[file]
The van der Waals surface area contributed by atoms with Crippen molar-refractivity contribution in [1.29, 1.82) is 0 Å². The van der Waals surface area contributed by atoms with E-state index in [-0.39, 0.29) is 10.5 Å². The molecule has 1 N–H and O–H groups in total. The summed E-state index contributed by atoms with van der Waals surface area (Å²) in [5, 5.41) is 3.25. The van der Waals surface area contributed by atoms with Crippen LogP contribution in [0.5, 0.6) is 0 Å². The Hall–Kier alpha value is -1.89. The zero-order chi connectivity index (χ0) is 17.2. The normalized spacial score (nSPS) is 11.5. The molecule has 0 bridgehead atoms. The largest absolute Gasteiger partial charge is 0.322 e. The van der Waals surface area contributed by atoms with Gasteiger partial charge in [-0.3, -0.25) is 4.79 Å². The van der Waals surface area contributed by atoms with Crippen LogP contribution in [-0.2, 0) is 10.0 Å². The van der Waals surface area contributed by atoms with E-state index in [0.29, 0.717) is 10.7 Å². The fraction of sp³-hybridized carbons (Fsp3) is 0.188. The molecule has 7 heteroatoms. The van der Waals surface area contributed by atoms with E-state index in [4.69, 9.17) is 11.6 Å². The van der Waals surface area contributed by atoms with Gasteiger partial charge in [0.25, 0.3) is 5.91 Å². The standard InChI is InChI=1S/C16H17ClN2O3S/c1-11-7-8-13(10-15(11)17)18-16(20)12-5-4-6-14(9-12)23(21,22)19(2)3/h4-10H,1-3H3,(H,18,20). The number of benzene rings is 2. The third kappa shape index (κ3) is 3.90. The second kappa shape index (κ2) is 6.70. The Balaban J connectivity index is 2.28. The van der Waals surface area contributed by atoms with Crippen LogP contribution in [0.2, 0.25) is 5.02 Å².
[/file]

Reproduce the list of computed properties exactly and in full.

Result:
The van der Waals surface area contributed by atoms with Crippen molar-refractivity contribution in [1.29, 1.82) is 0 Å². The van der Waals surface area contributed by atoms with E-state index in [-0.39, 0.29) is 10.5 Å². The molecule has 1 N–H and O–H groups in total. The summed E-state index contributed by atoms with van der Waals surface area (Å²) in [5, 5.41) is 3.25. The van der Waals surface area contributed by atoms with Crippen LogP contribution in [0.5, 0.6) is 0 Å². The Hall–Kier alpha value is -1.89. The zero-order chi connectivity index (χ0) is 17.2. The normalized spacial score (nSPS) is 11.5. The molecule has 0 bridgehead atoms. The largest absolute Gasteiger partial charge is 0.322 e. The van der Waals surface area contributed by atoms with Gasteiger partial charge in [-0.3, -0.25) is 4.79 Å². The van der Waals surface area contributed by atoms with Crippen LogP contribution in [-0.2, 0) is 10.0 Å². The van der Waals surface area contributed by atoms with E-state index in [0.29, 0.717) is 10.7 Å². The fraction of sp³-hybridized carbons (Fsp3) is 0.188. The molecule has 7 heteroatoms. The van der Waals surface area contributed by atoms with E-state index in [4.69, 9.17) is 11.6 Å². The van der Waals surface area contributed by atoms with Gasteiger partial charge in [0.25, 0.3) is 5.91 Å². The standard InChI is InChI=1S/C16H17ClN2O3S/c1-11-7-8-13(10-15(11)17)18-16(20)12-5-4-6-14(9-12)23(21,22)19(2)3/h4-10H,1-3H3,(H,18,20). The number of benzene rings is 2. The third kappa shape index (κ3) is 3.90. The second kappa shape index (κ2) is 6.70. The Balaban J connectivity index is 2.28. The van der Waals surface area contributed by atoms with Crippen LogP contribution in [0.2, 0.25) is 5.02 Å².